Thoughts on”Bog Girl” by Karen Russell, published in the New Yorker June 20, 2016
Bog Girl is a short story about Cillian, an Irish teen who finds a girl’s body in a peat bog. She had been murdered 2,000 years ago, strangled by a rope, her body dumped in the bog and preserved for two millennia. Cillian decides to keep her, to bring her home, to dress her in his mother’s clothes, to bring her to school. Everyone acts like it’s normal.
I love Karen Russell and I love absurd fiction when done right, but I don’t think she did this right. I’m struggling to pinpoint what she does wrong.
The story reminds me of a David Foster Wallace story I read in the New Yorker years ago, a fiction story about a boy who wanted to kiss every part of his own body. It was absurd and strange, but I liked it then. Maybe it had more to it. Maybe my reading tastes have changed. But “Bog Girl” feels more like weirdness for weirdness’ sake.
After Vampires in the Lemon Grove, Russell’s last short story collection, Russell appears to be veering more toward a fantasy horror style of storytelling. Her last New Yorker story, “The Prospectors” (published almost exactly a year prior to “Bog Girl”) was about kids investigating a haunted ski resort.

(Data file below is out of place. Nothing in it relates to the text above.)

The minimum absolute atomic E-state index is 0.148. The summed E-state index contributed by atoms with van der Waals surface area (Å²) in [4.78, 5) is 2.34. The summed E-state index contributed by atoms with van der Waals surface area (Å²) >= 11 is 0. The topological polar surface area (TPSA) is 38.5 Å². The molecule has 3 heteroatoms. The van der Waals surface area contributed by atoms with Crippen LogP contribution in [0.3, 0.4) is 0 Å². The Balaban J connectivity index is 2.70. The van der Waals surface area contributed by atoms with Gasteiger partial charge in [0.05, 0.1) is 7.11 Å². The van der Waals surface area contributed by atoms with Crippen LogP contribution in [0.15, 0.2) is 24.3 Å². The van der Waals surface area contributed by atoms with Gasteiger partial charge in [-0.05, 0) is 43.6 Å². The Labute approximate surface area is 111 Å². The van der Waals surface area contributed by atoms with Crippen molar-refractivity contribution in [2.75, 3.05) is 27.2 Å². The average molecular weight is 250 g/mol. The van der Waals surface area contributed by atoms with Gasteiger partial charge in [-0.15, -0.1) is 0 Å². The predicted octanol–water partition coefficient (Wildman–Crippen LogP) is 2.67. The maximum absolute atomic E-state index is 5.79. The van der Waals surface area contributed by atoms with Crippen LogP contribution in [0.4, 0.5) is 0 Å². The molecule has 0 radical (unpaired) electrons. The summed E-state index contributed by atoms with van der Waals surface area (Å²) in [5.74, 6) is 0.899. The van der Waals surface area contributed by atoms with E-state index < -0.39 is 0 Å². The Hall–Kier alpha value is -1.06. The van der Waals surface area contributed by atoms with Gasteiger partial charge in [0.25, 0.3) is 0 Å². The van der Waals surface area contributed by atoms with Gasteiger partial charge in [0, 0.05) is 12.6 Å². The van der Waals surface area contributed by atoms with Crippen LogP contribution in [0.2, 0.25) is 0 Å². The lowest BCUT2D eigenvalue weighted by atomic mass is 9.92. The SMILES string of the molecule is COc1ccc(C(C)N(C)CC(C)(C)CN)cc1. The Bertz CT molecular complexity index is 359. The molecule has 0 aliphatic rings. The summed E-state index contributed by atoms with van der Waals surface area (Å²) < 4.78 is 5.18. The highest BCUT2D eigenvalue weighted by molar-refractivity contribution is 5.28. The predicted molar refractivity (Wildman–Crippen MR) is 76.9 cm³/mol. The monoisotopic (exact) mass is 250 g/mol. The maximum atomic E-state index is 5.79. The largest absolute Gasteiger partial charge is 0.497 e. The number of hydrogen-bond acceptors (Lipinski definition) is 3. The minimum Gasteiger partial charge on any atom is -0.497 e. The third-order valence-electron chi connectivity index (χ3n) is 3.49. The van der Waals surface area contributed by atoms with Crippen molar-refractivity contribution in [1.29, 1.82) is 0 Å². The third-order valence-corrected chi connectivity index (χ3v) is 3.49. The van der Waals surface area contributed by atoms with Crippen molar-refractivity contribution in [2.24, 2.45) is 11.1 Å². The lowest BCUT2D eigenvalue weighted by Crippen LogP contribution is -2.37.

My problem with that story, and this one, is in the endings. Russell has never been particularly strong at endings, but horror it’s necessary to have a good ending, I think. Both stories end on similar beats: the “horrors” disappear, and we don’t get to see what consequences the events had on the characters.
That leads to another problem, and maybe what Russell is currently lacking: tension. “Bog Girl” feels like a slack rope, which is ironic given the rope around the Bog Girl’s neck. It tightens under your fingertips at the end, but then the story stops. Does the rope slacken again, or does it break?